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New Hampshire Negligence Laws

Accidents happen every day, and sometimes others are at fault. The vast majority of injury lawsuits involve negligence, in which an individual is held liable for doing (or not doing) something that a reasonable person in the same situation would not (or would) do. Negligence claims may only prevail if there is some kind of injury resulting from the alleged negligence, which may also include emotional or financial injury. For instance, a motorist who fails to check their rearview mirror before backing out of the driveway and hits a pedestrian, causing injuries, will likely be held liable for their negligence.

In the above example, the motorist owed a duty to the pedestrian and failed to act as a reasonable person by not checking their rearview mirror prior to backing out. Their negligence (failing to check) and their vehicle impacting the pedestrian would be considered the cause of the pedestrian's injuries.

This article provides a general overview of negligence laws in the state of New Hampshire.

Negligence Law in New Hampshire: The Basics

In New Hampshire, the plaintiff's own contributory negligence to their injuries reduces the amount of damages that may be claimed in proportion to the defendant's role in causing the injuries. This is true unless the plaintiff is found to be more negligent (51% or more) than the defendant. In this instance, New Hampshire law, following what's called the modified comparative negligence standard, would bar the plaintiff from recovering any damages.

Additional details about how New Hampshire handles negligence claims are listed in the following chart. See FindLaw's Negligence section for more articles.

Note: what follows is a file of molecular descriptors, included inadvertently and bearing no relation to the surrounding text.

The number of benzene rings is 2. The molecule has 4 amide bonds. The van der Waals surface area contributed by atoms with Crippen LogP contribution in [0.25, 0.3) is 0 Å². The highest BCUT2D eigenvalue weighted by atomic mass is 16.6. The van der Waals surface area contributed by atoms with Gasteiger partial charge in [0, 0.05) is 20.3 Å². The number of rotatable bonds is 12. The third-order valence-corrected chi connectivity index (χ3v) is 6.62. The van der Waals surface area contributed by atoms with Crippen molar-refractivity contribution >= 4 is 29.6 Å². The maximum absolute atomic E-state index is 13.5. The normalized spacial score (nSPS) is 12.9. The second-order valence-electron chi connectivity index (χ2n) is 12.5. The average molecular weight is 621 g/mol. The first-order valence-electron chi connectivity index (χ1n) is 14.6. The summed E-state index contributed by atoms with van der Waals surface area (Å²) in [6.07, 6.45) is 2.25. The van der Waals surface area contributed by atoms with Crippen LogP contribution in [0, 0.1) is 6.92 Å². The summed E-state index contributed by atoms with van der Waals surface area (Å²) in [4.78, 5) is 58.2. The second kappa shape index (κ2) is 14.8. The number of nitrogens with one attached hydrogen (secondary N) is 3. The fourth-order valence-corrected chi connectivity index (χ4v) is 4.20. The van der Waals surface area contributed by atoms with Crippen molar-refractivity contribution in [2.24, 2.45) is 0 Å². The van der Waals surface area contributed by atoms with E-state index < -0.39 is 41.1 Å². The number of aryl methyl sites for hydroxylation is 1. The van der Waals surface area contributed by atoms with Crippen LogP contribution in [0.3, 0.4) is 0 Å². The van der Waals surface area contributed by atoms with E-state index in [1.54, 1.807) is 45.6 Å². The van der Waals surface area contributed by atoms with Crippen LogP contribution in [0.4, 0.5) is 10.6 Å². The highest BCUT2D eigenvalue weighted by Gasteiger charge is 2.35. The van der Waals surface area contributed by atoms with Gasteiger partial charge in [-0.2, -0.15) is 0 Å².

Code Section

§ 507 et seq. of the New Hampshire Revised Statutes

Modified Comparative Negligence

Contributory negligence does not bar recovery if the claimant's negligence is not greater than the defendant's. But any damages allowed are diminished in proportion to the claimant's attributed negligence

Contributory Negligence — Limit to Plaintiff's Recovery


Contribution Among Tortfeasors

Yes, but only for that defendant's share of fault

Uniform Act


Note: State laws are always subject to change through the passage of new legislation, rulings in the higher courts (including federal decisions), ballot initiatives, and other means. While we strive to provide the most current information available, please consult an attorney or conduct your own legal research to verify the state law(s) you are researching.

Elements of a Negligence Case

A plaintiff must be able to prove the following five elements in order to collect damages for injuries resulting from the defendant's negligence:

  1. Duty: Defendant owed a duty to commit an act or refrain from committing an act
  2. Breach: Defendant breached this duty
  3. Causation: This breach of duty caused injury to the plaintiff
  4. Damages: Defendant's actions (or inactions) were the proximate cause of the injury (the defendant's actions are reasonably related to the cause of the plaintiff's injuries). The plaintiff suffered actual damages (i.e., lost wages, hospital bills, suffering, etc.)

Research the Law

New Hampshire Negligence Law: Related Resources

Your Next Steps: Get Legal Help with Your Negligence Claim in New Hampshire

Have you been injured in an accident? Do you believe that someone else is at fault? If so, you may have the basis for a negligence claim, but it's important to speak with a personal injury attorney as soon as possible because there are important deadlines you may have to meet and evidence to gather. An experienced attorney can help you with this process and advise whether you may be eligible for compensation.

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